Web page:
All 5 entries tagged Business
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October 24, 2010
I have been absent from blogging for awhile. Simple reason. Lots of work to get on with. I'll have a more detailed look over my last weeks learning and studies soon, but for now... Organisational Learning. The topic of our seminar on monday, as well as our first presentation. Organisational Learning is a vast topic that many consider difficult to define. Going into its exact definition is a discussion in its own right, but for now our main concern in how we use is in practice. My interpretation from various bits of literature is that the concept comes down to firms putting in place systems to allow learning to take place within the organisation to promote innovation and organisational evolution.Putting organisation learning into practice to become a Learning Organisation requires the organisation in question to ensure certain practices are in place the cultivate, promote and develop the culture of learning. Various processes are mentioned in different sources of literature, but in my opinion come down to a few basic steps required. In a very simplified manner, I believe the following provide the basic foundation of the processes needed to be put in place...
Leadership and Management needs to cultivate a culture of learning within the organisation that will create an organisation wide will for learning.
Ensure the structure and strategy to be put in place is feasible. This should include input from employees, financial viability, flexibility of stucture to facilitate multilevel learning.
Ensure resources are available to facilitate learning and that effective intra organisational communication is present.
Put in place feedback mechanisms that will allows the learning to occure from feedback provided by customers, suppliers, and delivery or services and information.
Reinforcement by management of the culture of learning within the environment.
October 15, 2010
You know how at times, you read and read and read to try and figure out the link between certain elements of various theories but can't see it. Then suddenly, you find an article that clears it all up an puts it in perspective. Well, that happened to me today.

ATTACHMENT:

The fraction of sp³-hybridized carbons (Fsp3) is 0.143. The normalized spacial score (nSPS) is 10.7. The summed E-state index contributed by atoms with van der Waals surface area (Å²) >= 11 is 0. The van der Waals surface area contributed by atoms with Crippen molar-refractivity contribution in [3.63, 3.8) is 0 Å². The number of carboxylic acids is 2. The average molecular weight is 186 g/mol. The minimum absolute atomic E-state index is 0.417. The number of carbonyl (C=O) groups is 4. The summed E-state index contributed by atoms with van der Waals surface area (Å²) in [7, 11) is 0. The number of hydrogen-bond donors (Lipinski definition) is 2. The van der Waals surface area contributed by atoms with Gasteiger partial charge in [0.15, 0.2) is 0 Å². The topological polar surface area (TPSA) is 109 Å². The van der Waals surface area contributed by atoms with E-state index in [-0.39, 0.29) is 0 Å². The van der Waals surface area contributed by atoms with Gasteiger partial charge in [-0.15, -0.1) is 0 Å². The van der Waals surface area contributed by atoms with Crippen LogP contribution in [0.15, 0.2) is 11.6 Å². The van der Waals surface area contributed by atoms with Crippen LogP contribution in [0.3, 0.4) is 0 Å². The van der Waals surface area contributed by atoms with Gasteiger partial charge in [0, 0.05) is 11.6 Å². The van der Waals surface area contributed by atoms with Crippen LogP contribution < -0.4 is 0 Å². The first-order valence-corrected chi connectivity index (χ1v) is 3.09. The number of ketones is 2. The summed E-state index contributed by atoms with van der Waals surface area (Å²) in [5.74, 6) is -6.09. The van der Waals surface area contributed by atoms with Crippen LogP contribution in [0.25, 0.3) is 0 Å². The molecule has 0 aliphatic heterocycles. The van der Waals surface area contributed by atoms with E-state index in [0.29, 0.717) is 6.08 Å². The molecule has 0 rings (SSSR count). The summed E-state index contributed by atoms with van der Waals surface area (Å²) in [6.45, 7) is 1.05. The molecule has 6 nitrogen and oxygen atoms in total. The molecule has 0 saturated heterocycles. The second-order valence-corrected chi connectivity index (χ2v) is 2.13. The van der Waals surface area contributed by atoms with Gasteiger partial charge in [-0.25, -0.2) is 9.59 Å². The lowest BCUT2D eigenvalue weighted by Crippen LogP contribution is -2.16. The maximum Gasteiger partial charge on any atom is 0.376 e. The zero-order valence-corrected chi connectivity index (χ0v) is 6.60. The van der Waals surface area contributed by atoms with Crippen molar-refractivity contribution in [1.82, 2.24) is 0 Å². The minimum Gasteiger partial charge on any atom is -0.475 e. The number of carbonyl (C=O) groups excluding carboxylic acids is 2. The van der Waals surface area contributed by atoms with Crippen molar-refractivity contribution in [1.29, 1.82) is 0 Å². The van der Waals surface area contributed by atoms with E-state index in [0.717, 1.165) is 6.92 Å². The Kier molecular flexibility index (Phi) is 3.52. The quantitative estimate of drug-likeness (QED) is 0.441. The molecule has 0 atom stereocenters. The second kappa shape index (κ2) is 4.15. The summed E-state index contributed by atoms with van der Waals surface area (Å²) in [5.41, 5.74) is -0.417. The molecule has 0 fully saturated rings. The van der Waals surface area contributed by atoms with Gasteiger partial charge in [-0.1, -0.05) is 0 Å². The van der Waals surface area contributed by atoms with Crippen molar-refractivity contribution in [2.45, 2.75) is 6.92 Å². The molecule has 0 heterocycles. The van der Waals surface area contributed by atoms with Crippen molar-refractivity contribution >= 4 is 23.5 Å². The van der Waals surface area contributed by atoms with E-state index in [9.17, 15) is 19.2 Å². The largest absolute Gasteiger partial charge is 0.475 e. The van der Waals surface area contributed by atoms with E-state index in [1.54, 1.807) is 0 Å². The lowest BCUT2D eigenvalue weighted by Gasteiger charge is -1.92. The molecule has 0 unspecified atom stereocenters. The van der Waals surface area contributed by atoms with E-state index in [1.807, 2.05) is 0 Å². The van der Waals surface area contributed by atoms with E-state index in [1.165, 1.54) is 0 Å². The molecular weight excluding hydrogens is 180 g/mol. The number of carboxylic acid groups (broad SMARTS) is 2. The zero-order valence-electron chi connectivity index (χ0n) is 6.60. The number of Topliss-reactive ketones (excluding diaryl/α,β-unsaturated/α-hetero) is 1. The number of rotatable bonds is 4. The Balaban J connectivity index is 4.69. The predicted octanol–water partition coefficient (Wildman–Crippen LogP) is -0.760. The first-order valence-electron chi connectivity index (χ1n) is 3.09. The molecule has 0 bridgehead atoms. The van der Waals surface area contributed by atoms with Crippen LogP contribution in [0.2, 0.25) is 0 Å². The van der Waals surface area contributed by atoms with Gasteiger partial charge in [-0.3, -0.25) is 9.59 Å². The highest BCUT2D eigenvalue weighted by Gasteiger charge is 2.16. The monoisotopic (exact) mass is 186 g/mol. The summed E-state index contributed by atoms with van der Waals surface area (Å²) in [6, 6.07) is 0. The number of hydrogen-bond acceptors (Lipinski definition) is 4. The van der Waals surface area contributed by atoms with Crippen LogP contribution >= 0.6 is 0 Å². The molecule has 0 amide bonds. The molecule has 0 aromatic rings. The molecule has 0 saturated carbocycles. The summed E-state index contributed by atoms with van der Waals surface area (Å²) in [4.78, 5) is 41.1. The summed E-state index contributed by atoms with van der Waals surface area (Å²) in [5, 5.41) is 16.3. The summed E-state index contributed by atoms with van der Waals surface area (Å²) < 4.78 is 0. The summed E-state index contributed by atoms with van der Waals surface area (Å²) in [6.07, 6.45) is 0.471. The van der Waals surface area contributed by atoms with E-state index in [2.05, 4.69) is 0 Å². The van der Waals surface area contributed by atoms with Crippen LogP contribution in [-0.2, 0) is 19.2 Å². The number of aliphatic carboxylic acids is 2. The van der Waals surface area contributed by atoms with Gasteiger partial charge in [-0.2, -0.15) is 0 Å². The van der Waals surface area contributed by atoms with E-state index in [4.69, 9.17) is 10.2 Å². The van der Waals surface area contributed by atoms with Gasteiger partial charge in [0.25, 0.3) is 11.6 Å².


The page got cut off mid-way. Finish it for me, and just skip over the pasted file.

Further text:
For awhile I was struggling to see how the idea of selection bias fit into Demings idea of profound knowledge then in one article, it all became clear. Don't you just love it when you get the "EUREKA!" moment.
And now for something completely different. We had our first seminar today, and one of the topic we talked about was the podcast of an interview with Vineet Nayar, the CEO of HCL technologies. In this interview, he talked about the failure of university degree courses around the world to provide graduates with real skillsapplicable in the work place. This results in graduates who are essentially unemployable, so any firm that does take them on has to provide extensive retraining in order for the graduate to have any of the skills and abilities required by the position. This was a topic that really struck a cord with me. From first hand experience, I completely agree with his view of the education provided in degree courses. My undergraduate degree was in European Economics with French. A fascinating course in many respects that involved a broad range of theoretical and legislative studies about economics and trade, as well as lots of statistical analysis techinques. How these studies could be employed in a working environment however, i have no idea. While the course provided an understanding of economics on a macro and micro level, both domestically and internationally, how this knowledge is put into application in a business sense was not covered. The results of this ws that the only chance I had of emplyability was a graduate scheme, in which I would be heavily retrained in order to be able to perform the functions needed. This was the case with nearly every other person who graduated alongside me, and naturally, in the recession we graduated right into the middle of our "unemployability" was not very useful. I had thought this train of thought was just my own, but to hear it coming from somebody in such a prestigous position somehow eases my mind and affirms that starting my MSc was infact the right choice.
October 13, 2010
So far in my reading it seems to be that every management theory i've come accross can trace its routes back to one of the two contrasting ideas belonging to either Deming or Drucker.
From Deming's work arose the EFQM model. This model which was developed from the Deming circle and the importance of continuous self improvement emphasises the importance of all the enablers of an organisation to achieve the desired results. With this model, success isn't solely based on performance and that for the proccesses which achieve results to work efficiently, cooperation is needed to effectively coordinate all the enablers.
The contrasting view of Drucker, who coined the term Management by Objectives, placed heavy emphasis on target setting to harmonize the efforts of the organisation towards a specific goal. As this theory developed, Performance Management was born. Despite seemingly integrating the workforce into the target setting process, this method still relies heavily on the idea of setting objectives and reviewing performance against them.
I have also come accross the balanced scorecard strategy. While my reading into this is more limited that the previous methods I have mentioned it seems to me that this strategy has similarities to Performance Management with its reliance on metric data to assess the business. And while it does try to include other factors into how it assesses performance by including aspects such as customer opinion, it does seem to be more heavily focussed on the financial aspects. I have to read further into this strategy to fully understand it, but at the moment my first impressions are that it has many parallels with the ideas of Performance Management, and in a loose way has some rootes in the ideas of Drucker.